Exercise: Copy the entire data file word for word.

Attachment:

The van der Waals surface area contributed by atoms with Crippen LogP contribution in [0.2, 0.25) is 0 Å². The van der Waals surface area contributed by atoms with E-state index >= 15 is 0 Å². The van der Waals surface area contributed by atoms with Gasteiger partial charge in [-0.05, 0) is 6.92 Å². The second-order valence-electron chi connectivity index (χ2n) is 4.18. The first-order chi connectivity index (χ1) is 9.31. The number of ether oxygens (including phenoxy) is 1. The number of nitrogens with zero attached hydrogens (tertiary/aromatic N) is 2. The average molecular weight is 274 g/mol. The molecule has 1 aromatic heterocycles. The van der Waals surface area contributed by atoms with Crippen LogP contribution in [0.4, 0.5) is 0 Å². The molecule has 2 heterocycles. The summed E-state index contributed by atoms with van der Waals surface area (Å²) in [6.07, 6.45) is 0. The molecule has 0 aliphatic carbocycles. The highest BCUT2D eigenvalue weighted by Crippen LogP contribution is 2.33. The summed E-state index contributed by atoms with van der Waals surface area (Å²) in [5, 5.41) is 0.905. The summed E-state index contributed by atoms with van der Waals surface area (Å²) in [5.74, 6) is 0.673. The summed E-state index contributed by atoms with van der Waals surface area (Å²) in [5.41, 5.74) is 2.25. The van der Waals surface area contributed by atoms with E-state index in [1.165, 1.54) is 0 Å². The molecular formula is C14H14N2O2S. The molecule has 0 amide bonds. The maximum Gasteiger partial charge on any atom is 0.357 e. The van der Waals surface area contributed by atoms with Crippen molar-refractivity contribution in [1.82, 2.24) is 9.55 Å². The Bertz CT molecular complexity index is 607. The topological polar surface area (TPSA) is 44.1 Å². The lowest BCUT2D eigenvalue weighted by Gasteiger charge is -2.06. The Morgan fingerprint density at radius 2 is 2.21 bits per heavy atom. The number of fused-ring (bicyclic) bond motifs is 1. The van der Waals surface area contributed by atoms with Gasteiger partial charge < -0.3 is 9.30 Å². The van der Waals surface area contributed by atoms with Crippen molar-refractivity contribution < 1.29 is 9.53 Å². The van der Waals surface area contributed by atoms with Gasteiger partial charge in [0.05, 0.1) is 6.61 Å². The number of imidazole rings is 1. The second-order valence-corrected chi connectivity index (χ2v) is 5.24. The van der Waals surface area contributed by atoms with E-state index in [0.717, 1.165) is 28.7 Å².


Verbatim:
The van der Waals surface area contributed by atoms with Crippen LogP contribution in [0.2, 0.25) is 0 Å². The van der Waals surface area contributed by atoms with E-state index >= 15 is 0 Å². The van der Waals surface area contributed by atoms with Gasteiger partial charge in [-0.05, 0) is 6.92 Å². The second-order valence-electron chi connectivity index (χ2n) is 4.18. The first-order chi connectivity index (χ1) is 9.31. The number of ether oxygens (including phenoxy) is 1. The number of nitrogens with zero attached hydrogens (tertiary/aromatic N) is 2. The average molecular weight is 274 g/mol. The molecule has 1 aromatic heterocycles. The van der Waals surface area contributed by atoms with Crippen LogP contribution in [0.4, 0.5) is 0 Å². The molecule has 2 heterocycles. The summed E-state index contributed by atoms with van der Waals surface area (Å²) in [6.07, 6.45) is 0. The molecule has 0 aliphatic carbocycles. The highest BCUT2D eigenvalue weighted by Crippen LogP contribution is 2.33. The summed E-state index contributed by atoms with van der Waals surface area (Å²) in [5, 5.41) is 0.905. The summed E-state index contributed by atoms with van der Waals surface area (Å²) in [5.74, 6) is 0.673. The summed E-state index contributed by atoms with van der Waals surface area (Å²) in [5.41, 5.74) is 2.25. The van der Waals surface area contributed by atoms with E-state index in [1.165, 1.54) is 0 Å². The molecular formula is C14H14N2O2S. The molecule has 0 amide bonds. The maximum Gasteiger partial charge on any atom is 0.357 e. The van der Waals surface area contributed by atoms with Crippen molar-refractivity contribution in [1.82, 2.24) is 9.55 Å². The Bertz CT molecular complexity index is 607. The topological polar surface area (TPSA) is 44.1 Å². The lowest BCUT2D eigenvalue weighted by Gasteiger charge is -2.06. The Morgan fingerprint density at radius 2 is 2.21 bits per heavy atom. The number of fused-ring (bicyclic) bond motifs is 1. The van der Waals surface area contributed by atoms with Gasteiger partial charge < -0.3 is 9.30 Å². The van der Waals surface area contributed by atoms with Crippen molar-refractivity contribution < 1.29 is 9.53 Å². The van der Waals surface area contributed by atoms with Gasteiger partial charge in [0.05, 0.1) is 6.61 Å². The number of imidazole rings is 1. The second-order valence-corrected chi connectivity index (χ2v) is 5.24. The van der Waals surface area contributed by atoms with E-state index in [0.717, 1.165) is 28.7 Å².